‘Arctic sea ice covered a smaller area last winter than in any winter since records began.’ Photograph: Alamy

George Monbiot doesn’t always get things right – I disagreed with his arguments urging Britons to vote “no” in the Brexit referendum, for instance. Yet he hits the proverbial bullseye more often than most commentators.

This recent column on media failures to communicate climate change is a belter, the most relevant paragraphs being the last couple, which are reproduced here:

Why should we trust multinational corporations to tell us the truth about multinational corporations? And if they cannot properly inform us about the power in which they are embedded, how can they properly inform us about anything?

If humanity fails to prevent climate breakdown, the industry that bears the greatest responsibility is not transport, farming, gas, oil or even coal. All of them can behave as they do, shunting us towards systemic collapse, only with a social licence to operate.

The problem begins with the industry that, wittingly or otherwise, grants them this licence: the one for which I work.

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Flatpack Democracy’s DIY independence


Frome ex-mayor Peter Macfadyen (not the current mayor, as incorrectly stated in the interview) talks in this audio interview of how a group of ordinary people in southwest England took control of their local government by standing as non-party, independent candidates.

His story involves a group of local residents – meeting in a pub, of course – who took control of their town council at their first attempt then swept all the seats on their second.

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Democracy Talk, Episode 2

A second video episode of Democracy Talk to add to the audio series hosted here ( – this one featuring Yoram Gat as the questioner and me, Patrick Chalmers, as the interview subject.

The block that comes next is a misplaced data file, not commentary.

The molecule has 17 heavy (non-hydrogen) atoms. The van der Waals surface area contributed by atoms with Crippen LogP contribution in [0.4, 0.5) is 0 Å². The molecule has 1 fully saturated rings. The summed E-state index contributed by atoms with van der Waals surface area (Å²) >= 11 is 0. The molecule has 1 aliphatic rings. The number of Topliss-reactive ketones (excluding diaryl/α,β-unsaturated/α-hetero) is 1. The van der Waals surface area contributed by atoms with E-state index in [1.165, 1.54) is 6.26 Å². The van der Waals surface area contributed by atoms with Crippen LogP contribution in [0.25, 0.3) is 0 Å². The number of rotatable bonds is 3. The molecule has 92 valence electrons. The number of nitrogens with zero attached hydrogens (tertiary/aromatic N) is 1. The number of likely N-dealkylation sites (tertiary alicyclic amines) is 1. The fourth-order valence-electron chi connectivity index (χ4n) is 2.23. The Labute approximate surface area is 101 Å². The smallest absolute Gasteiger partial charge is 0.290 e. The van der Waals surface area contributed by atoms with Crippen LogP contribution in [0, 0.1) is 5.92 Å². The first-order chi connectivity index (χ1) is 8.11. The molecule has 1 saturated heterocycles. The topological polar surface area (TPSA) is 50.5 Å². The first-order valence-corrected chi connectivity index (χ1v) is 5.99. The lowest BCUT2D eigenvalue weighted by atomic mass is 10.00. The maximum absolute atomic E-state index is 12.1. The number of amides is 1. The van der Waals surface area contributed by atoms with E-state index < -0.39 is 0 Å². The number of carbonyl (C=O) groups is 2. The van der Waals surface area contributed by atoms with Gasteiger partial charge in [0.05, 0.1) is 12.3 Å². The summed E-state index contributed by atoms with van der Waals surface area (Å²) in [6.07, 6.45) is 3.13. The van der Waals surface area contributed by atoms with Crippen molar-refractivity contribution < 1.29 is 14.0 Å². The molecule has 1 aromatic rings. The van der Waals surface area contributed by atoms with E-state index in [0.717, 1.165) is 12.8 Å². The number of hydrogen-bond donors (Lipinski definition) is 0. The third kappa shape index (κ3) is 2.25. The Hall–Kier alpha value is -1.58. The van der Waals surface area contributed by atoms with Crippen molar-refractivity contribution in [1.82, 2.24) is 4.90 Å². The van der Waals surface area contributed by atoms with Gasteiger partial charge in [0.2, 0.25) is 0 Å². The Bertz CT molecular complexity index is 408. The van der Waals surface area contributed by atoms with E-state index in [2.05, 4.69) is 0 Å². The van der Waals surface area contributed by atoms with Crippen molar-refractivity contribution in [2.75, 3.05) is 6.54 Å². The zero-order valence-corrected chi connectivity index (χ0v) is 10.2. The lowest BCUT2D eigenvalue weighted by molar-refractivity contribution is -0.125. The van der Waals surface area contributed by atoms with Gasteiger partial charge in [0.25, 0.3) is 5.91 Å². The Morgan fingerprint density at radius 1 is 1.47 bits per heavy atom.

Equality by lot

In this episode Patrick Chalmers and Yoram Gat talk about Patrick’s inside view of establishment journalism. Patrick presents his analysis of the roots of the problems with journalism and their connection to the problems of our systems of government.

Patrick’s book – Fraudcast News – How Bad Journalism Supports Our Bogus Democracies – can be found online here:

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Greenwald nails state of US “democracy”

Screenshot from 2016-05-04 13:09:58I’m a big admirer of the work done by Glenn Greenwald, not just in his efforts with the US whistleblower Edward Snowden but also for his ongoing work in exposing and commenting on the realities of US foreign policy. He and Jeremy Scahill have just come out with a new book on the US drone wars called “The Assassination Complex”, previewed here on the indefatigable Democracy Now! Looks like a must-read to me.

Greenwald’s withering assessment of the ongoing US primaries, Democrat and Republican, which he made during the same programme, bears repeating in full.

The “they” he is referring to are Donald Trump and Hillary Clinton, though both he and Scahill are justifiably critical of Bernie Sanders too.

Well, I mean, I just think it’s—in some sense, Washington, D.C.—not the United States, but Washington, D.C.—is getting exactly the election they deserve. These are the two most unpopular presidential candidates ever to run, I think, in 30 years. They have the highest unfavorable ratings of any nominees in decades. The only thing they’re able to do to one another is try and be as toxic and nasty and destructive as possible, because everybody has already decided, more or less, that they’re so unlikable. And so, it’s going to be the opposite of an inspiring election. It’s just going to be two extremely unpopular people trying to destroy the other on both a personal level, backed by huge amounts of money and serving more or less the same interests. And I think the two parties and the establishment leaders in Washington, and the people who support and run that whole system, have gotten exactly the election that they deserve. Unfortunately, Americans are going to have to suffer along with them.

It really is that bad.

So the most powerful nation on the planet – thereby the most powerful government in history given the weaponry at its disposal – shows no imminent signs of substantive political change at the top.

That makes the work of finding better ways of political decision-making, such as sortition and participatory budgets, all the more critical. If that link seems obscure think of it as the difference between government by the people – “democracy” – versus government by a wealthy few – “oligarchy“.

That’s why I’m planning on ramping up Democracy Talk – an as-yet experimental audio and video reporting series focused on innovations in our political decision-making processes and accompanying commentary on the quality of existing ones.